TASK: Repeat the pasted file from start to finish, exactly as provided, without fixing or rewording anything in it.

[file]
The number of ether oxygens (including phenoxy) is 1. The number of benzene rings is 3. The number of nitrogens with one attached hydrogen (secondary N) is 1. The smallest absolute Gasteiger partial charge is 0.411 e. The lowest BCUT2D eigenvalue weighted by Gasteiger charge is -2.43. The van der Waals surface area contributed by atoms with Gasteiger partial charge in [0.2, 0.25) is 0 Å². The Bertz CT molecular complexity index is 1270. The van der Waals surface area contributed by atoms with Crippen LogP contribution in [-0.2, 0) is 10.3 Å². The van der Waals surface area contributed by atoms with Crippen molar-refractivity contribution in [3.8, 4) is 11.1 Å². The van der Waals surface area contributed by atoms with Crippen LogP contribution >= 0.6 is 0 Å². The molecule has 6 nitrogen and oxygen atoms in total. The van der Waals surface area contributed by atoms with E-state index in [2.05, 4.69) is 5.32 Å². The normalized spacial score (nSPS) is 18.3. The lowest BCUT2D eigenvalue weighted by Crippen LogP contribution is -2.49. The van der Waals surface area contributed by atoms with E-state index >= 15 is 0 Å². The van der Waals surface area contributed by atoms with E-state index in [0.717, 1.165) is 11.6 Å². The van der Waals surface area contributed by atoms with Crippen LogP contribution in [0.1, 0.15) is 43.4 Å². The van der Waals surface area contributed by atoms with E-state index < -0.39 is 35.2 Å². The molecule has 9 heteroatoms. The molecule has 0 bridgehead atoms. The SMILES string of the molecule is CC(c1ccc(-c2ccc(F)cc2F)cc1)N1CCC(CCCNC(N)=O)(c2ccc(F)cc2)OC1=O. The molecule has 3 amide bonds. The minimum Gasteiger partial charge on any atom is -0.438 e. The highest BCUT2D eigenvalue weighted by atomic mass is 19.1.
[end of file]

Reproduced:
The number of ether oxygens (including phenoxy) is 1. The number of benzene rings is 3. The number of nitrogens with one attached hydrogen (secondary N) is 1. The smallest absolute Gasteiger partial charge is 0.411 e. The lowest BCUT2D eigenvalue weighted by Gasteiger charge is -2.43. The van der Waals surface area contributed by atoms with Gasteiger partial charge in [0.2, 0.25) is 0 Å². The Bertz CT molecular complexity index is 1270. The van der Waals surface area contributed by atoms with Crippen LogP contribution in [-0.2, 0) is 10.3 Å². The van der Waals surface area contributed by atoms with Crippen molar-refractivity contribution in [3.8, 4) is 11.1 Å². The van der Waals surface area contributed by atoms with Crippen LogP contribution >= 0.6 is 0 Å². The molecule has 6 nitrogen and oxygen atoms in total. The van der Waals surface area contributed by atoms with E-state index in [2.05, 4.69) is 5.32 Å². The normalized spacial score (nSPS) is 18.3. The lowest BCUT2D eigenvalue weighted by Crippen LogP contribution is -2.49. The van der Waals surface area contributed by atoms with E-state index >= 15 is 0 Å². The van der Waals surface area contributed by atoms with E-state index in [0.717, 1.165) is 11.6 Å². The van der Waals surface area contributed by atoms with Crippen LogP contribution in [0.1, 0.15) is 43.4 Å². The van der Waals surface area contributed by atoms with E-state index < -0.39 is 35.2 Å². The molecule has 9 heteroatoms. The molecule has 0 bridgehead atoms. The SMILES string of the molecule is CC(c1ccc(-c2ccc(F)cc2F)cc1)N1CCC(CCCNC(N)=O)(c2ccc(F)cc2)OC1=O. The molecule has 3 amide bonds. The minimum Gasteiger partial charge on any atom is -0.438 e. The highest BCUT2D eigenvalue weighted by atomic mass is 19.1.